Remote Viewing in Nautical Archeology: The Caravel ProjectwithStephan A. Schwartz

Books Mentioned In This Interview

stephan schwartz the alexandria project

Stephan A. Schwartz is a Distinguished Consulting Faculty of Saybrook University. He is the columnist for the journal Explore, and editor of the daily web publication in both of which he covers trends that are affecting the future. His other academic and research appointments include: Senior Fellow for Brain, Mind and Healing of the Samueli Institute; founder and Research Director of the Mobius laboratory. Government appointments include Special Assistant for Research and Analysis to the Chief of Naval Operations. Schwartz was the principal researcher studying the use of Remote Viewing in archaeology. Using Remote Viewing he discovered Cleopatra’s Palace, Marc Antony’s Timonium, ruins of the Lighthouse of Pharos, and sunken ships along the California coast, and in the Bahamas. He is the author of more than 130 technical reports and papers. He has written The Secret Vaults of Time, The Alexandria Project, Mind Rover, Opening to the Infinite, and The 8 Laws of Change.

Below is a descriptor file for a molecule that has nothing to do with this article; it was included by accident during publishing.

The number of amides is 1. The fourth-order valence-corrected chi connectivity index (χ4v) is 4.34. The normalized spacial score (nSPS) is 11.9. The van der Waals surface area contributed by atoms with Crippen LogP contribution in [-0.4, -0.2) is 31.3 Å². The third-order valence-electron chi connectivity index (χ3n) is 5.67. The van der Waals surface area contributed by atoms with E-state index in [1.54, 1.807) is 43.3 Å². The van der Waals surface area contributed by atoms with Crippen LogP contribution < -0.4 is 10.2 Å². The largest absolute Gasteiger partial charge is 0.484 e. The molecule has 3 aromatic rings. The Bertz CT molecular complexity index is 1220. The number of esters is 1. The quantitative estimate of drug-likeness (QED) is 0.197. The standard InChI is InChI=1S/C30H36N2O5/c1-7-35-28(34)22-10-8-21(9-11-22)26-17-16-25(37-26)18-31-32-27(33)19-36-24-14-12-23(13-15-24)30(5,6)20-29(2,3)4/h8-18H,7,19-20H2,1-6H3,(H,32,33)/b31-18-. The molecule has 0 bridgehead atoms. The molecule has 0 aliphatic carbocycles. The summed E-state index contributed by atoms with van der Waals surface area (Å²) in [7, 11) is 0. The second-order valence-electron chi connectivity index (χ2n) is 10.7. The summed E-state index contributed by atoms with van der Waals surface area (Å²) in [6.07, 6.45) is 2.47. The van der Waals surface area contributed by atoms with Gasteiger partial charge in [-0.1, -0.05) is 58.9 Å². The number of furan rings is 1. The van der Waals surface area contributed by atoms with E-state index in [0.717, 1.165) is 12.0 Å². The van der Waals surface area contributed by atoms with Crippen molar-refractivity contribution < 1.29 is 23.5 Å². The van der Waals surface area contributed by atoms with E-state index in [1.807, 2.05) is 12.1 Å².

Here he describes how Christopher Columbus was forced to abandon two ships in St. Ann’s Bay, Jamaica, during his fourth voyage to the western hemisphere. He and his crew were marooned for over a year. For decades, nautical archeologists have been searching for these shipwrecks. Eventually, one archeologist sought the assistance of remote viewers from Schwartz’ Mobius Group. Stephan describes how he developed the Mobius consensus protocol and organized a project to locate the remnants of Columbus’ ships. The accuracy of the descriptors provided by the remote viewers was remarkably high.

(Recorded on January 19, 2019)

To order Opening to the Infinite, by Stephan Schwartz, click here:

Published on January 21, 2019


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